From: James Chirillo, guitarist
First let me say thank you for an intelligent and absolutely magnificent website. You hit the nail right on the head in your article Distilling Big Band Guitar: The Essence of Freddie Green. Amazing though it may seem to the unenlightened, and as you obviously well know, "All they want to hear is the fourth string" as Bucky Pizzarelli would say. One note on the fourth string is all the band needs to feel. Since it's probable you've not heard of me before, let me introduce myself by saying that I played acoustic rhythm guitar with Benny Goodman's last band, the Smithsonian Jazz Masterworks (for 9 years), Carnegie Hall and Lincoln Center Jazz Orchestras (with Benny Carter), and was also fortunate to have known and played with Buck Clayton, Eddie Durham, Eddie Barefield, and Earle Warren. I still get on the bandstand every now and then with Frank Wess' band. All this is to say I know how to play guitar in a jazz ensemble. And after reading your article, I know that so do you.
Just to expand upon some of the observations you've made: first, the 'one note chord' is no theory - it's how he played, period. I asked Frank Wess a few years ago what it was like listening to Freddie's guitar on those hundreds of gigs they played together and after a moment's reflection he answered, "He was always playin' those little melodies." Of course; he was playing a tenor line to the bass player's bass line. Those two voices make explicit the entire underlying harmonic foundation. And with a propulsion, a lightness, and a sense of direction that only a linear concept (as opposed to a full chord/vertical) could possibly provide. It gives the band both an unflagging rhythmic drive and, at the same time, all the harmony a soloist needs to hear, without cluttering, restricting, or weighing down the efforts of either.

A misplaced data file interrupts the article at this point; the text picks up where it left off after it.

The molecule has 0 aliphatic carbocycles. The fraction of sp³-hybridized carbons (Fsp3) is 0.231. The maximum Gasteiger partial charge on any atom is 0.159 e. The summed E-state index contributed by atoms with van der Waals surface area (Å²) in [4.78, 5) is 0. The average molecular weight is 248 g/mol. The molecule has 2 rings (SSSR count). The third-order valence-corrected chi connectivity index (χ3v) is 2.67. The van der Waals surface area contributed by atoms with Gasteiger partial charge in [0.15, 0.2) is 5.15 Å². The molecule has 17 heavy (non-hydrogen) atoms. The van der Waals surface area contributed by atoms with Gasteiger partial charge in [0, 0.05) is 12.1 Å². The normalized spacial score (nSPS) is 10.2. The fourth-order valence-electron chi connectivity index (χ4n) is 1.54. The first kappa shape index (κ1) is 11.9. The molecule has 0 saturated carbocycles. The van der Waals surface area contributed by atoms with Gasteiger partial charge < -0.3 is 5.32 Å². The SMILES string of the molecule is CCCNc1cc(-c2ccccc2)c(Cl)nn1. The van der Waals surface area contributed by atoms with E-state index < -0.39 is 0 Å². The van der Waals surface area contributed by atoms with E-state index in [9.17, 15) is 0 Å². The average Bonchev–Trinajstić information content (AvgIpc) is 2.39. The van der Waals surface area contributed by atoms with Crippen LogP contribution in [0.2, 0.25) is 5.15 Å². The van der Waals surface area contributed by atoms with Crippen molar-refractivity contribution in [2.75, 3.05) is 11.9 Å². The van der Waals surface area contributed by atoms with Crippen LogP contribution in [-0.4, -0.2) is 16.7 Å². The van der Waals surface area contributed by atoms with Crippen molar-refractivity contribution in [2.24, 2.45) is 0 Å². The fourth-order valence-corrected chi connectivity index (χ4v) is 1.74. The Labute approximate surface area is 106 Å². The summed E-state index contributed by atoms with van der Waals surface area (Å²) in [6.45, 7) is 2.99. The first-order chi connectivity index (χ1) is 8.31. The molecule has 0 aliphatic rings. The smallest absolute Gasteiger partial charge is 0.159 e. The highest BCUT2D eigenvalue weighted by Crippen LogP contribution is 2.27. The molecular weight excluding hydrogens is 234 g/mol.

At a slower or medium tempo Freddie would sometimes interject 'two or three note chords' (played on the fourth and third strings, adding the sixth string for full three note chords) in the line he was playing, usually sustaining those 'chords' a bit longer than his normal rhythm stroke. (Eddie Durham, who was not one to exaggerate or overstate, did tell me on one occasion that he initially told Freddie to relax the left hand on each beat.) Freddie's very discriminating use of sustaining certain of these one, two and three note 'chords' in a phrase helped keep the beat from becoming overbearing, while continually propelling it forward in a way that is never entirely predictable. Listen to him on "Rhythm Willie", the Concord small group album he did with Herb Ellis. These techniques not only momentarily fill out the sonority of the rhythm section, but also contrast with his normal approach, making the return to the 'one note chord' sound fresh again to the ear. This subtle variation of density is the same concept applied to rhythm guitar playing that a good composer/arranger will utilize on a larger scale throughout the course of a piece. Can you imagine a band (or orchestra) playing everything in unison and staccato all the time? Aural fatigue will invariably set in. But again, the tempo is the determinant for all this subtlety - the faster the tempo, the more the concentration upon a strong single note line.